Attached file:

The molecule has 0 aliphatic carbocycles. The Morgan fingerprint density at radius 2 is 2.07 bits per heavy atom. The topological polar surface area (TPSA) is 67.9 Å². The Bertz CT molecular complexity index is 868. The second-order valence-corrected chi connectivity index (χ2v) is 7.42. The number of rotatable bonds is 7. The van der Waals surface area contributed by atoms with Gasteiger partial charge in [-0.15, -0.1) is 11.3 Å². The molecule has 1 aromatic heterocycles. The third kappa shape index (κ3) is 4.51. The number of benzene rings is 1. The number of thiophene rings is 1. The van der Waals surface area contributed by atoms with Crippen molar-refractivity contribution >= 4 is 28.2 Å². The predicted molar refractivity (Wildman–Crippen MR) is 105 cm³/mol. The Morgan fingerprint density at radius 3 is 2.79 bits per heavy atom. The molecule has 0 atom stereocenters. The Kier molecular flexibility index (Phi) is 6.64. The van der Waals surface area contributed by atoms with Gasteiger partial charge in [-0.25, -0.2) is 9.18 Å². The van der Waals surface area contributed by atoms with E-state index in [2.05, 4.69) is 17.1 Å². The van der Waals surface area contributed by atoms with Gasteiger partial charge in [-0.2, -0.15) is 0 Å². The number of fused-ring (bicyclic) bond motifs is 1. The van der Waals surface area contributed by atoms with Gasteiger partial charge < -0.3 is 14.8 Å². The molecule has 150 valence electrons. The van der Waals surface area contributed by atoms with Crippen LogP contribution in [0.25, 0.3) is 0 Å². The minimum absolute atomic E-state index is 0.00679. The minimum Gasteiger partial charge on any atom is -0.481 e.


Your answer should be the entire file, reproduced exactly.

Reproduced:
The molecule has 0 aliphatic carbocycles. The Morgan fingerprint density at radius 2 is 2.07 bits per heavy atom. The topological polar surface area (TPSA) is 67.9 Å². The Bertz CT molecular complexity index is 868. The second-order valence-corrected chi connectivity index (χ2v) is 7.42. The number of rotatable bonds is 7. The van der Waals surface area contributed by atoms with Gasteiger partial charge in [-0.15, -0.1) is 11.3 Å². The molecule has 1 aromatic heterocycles. The third kappa shape index (κ3) is 4.51. The number of benzene rings is 1. The number of thiophene rings is 1. The van der Waals surface area contributed by atoms with Crippen molar-refractivity contribution >= 4 is 28.2 Å². The predicted molar refractivity (Wildman–Crippen MR) is 105 cm³/mol. The Morgan fingerprint density at radius 3 is 2.79 bits per heavy atom. The molecule has 0 atom stereocenters. The Kier molecular flexibility index (Phi) is 6.64. The van der Waals surface area contributed by atoms with Gasteiger partial charge in [-0.25, -0.2) is 9.18 Å². The van der Waals surface area contributed by atoms with E-state index in [2.05, 4.69) is 17.1 Å². The van der Waals surface area contributed by atoms with Gasteiger partial charge in [-0.2, -0.15) is 0 Å². The number of fused-ring (bicyclic) bond motifs is 1. The van der Waals surface area contributed by atoms with Gasteiger partial charge < -0.3 is 14.8 Å². The molecule has 150 valence electrons. The van der Waals surface area contributed by atoms with Crippen LogP contribution in [0.25, 0.3) is 0 Å². The minimum absolute atomic E-state index is 0.00679. The minimum Gasteiger partial charge on any atom is -0.481 e.